Tuesday, August 19, 2003


I found myself surprising alert at 11:30 last night and remembered Al Johnson of the Drunk Stuntmen was doing a new solo thing across the street at Harry's. It was like a homecoming. I used to bartend at the music scene bar a year and a half ago. I've barely seen that crowd in about that long but I saw a lot of my favorites last night. All the Stuntmen were there along with Tall Girl, (whose real name is the same as my daughter's). As soon as I walked in the door I was glad to run into really old friends, Mark Bode, (the pink Shiva is his btw), and his lovely wife Molly.

I next found myself eye to eye with Mark Herschler, my kindred soul. Our story is one that can't be told in few enough words tonight, it must suffice to say it was magical to run into him. It has been far too long. As an added bonus, I caught Harry himself, cozying up with Jeannie in the corner and caught up on their exploits as well.

We were all there for the music and Al just knocked me out. It was a musical side of him I had never seen before and he played some guitar that left me breathless.



Speaking of social events, the Students for Sensible Drug Policy, is holding a fundraiser in Baltimore at The American Visionary Art Museum currently showing the exhibit "High on Life", an exhibit of art about drugs, the drug war, and addiction.

I'd love to get to this one. I know the speakers. Preston Peet drugwar.com, will be there, Shawn Heller, director of SSDP, who immediately responded with help to my email about getting signatures on Marco Cappato's UN appeal, Anthony Papa who I just know of, and Valerie Vande Panne, writer and SSDP board member who I came to know as a friend in Merida. I'm still trying to work out the details, but if you're in the area, I would recommend this event.

Cocktails and hors d'oeuvres will be served.

Saturday, August 23rd, 2003
7 PM
American Visionary Art Museum
800 Key Highway
Baltimore, Maryland
$50 suggested donation, all proceeds go to Students
for Sensible Drug Policy.

For more information contact Darrell Rogers at



Howard Wooldridge rides his horse, "Misty," down the long road to sensible drug policy. This is the third year that Howard has been riding cross country to carry the message of cops against this war. I believe I met Howard briefly in Merida this winter, at least the hat and the mustache look familiar. I thought at the time he was from Texas. Thanks to Richard Lake over at MAPinc.org, for posting this heartening story, FORMER COP SAYS LEGALIZE DRUGS.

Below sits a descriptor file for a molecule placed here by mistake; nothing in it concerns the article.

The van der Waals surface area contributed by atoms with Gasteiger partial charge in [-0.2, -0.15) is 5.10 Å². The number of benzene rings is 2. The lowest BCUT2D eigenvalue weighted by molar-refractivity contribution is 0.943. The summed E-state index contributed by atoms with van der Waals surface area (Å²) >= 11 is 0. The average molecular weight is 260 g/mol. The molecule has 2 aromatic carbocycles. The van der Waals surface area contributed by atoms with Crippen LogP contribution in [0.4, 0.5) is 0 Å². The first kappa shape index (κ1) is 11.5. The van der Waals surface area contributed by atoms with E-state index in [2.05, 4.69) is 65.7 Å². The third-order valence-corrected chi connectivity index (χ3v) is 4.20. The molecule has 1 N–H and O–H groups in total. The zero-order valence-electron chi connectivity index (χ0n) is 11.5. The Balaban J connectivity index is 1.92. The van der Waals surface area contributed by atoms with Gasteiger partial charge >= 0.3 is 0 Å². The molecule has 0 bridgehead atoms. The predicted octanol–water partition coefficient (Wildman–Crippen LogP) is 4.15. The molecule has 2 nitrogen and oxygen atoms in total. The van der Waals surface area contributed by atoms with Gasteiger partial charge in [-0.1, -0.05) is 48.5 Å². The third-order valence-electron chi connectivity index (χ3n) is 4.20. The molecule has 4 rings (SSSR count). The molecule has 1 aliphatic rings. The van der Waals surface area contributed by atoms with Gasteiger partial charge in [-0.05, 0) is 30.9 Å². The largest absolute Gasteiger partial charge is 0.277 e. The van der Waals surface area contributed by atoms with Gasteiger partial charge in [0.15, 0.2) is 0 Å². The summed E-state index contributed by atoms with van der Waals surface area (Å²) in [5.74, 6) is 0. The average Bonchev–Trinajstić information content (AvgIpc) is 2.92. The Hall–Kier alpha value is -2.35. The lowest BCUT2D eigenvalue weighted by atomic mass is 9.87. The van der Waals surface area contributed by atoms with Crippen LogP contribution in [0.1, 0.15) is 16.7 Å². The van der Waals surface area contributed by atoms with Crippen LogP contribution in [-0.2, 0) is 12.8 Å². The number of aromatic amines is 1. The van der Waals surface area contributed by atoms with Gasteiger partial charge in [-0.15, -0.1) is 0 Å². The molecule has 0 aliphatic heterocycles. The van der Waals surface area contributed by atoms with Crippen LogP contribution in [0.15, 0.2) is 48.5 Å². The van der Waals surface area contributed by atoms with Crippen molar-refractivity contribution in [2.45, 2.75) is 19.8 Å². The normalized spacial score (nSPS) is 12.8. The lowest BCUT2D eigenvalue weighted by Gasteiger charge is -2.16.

Howard is a sensible guy with a very clear take on the harms of prohibition. He has this to say about the War on Some Drugs: The millions of hours spent on drug enforcement reduce public safety.

"There's a massive crime wave because of the U.S. prohibition of drugs," he said. Drugs are cheaper, stronger and easier to buy than ever before.

Wooldridge is a founding member of Law Enforcement Against Prohibition, a group of current and retired police officers who support legalizing drugs. He retired from law enforcement in 1994.

In response to those officers who would claim locking up the dealers will solve the problem of drug abuse, he says, "They make big busts and fill up prisons, but does it reduce the supply of drugs on the street? No." "We condemn our children to grow up in a world of blood-sucking drug dealers and their free samples, and since all profits go to criminals and terrorists, where's the upside?"

"If legalized, the price of drugs would drop precipitously," he argues. "With prices slashed, abusers wouldn't have to steal to get money to buy drugs, and a drop in other crimes would occur. "If legalized, cocaine would drop from $45 a gram to $2. Additionally, the $60 billion a year going to drug law enforcement could be reallocated to other areas."

Wooldridge is optimistic about his mission. "I sincerely believe that in eight to 10 years the baby boomers will be fully in control of government and at a minimum will end prohibition on marijuana," he said. "Enough voters will come to believe it's a waste of time for our thin blue line to be looking for pot under some kid's front seat."

"This is a good cause, and I'll work on it until it's solved or until I draw my last breath," he said.

And that's the last word tonight.



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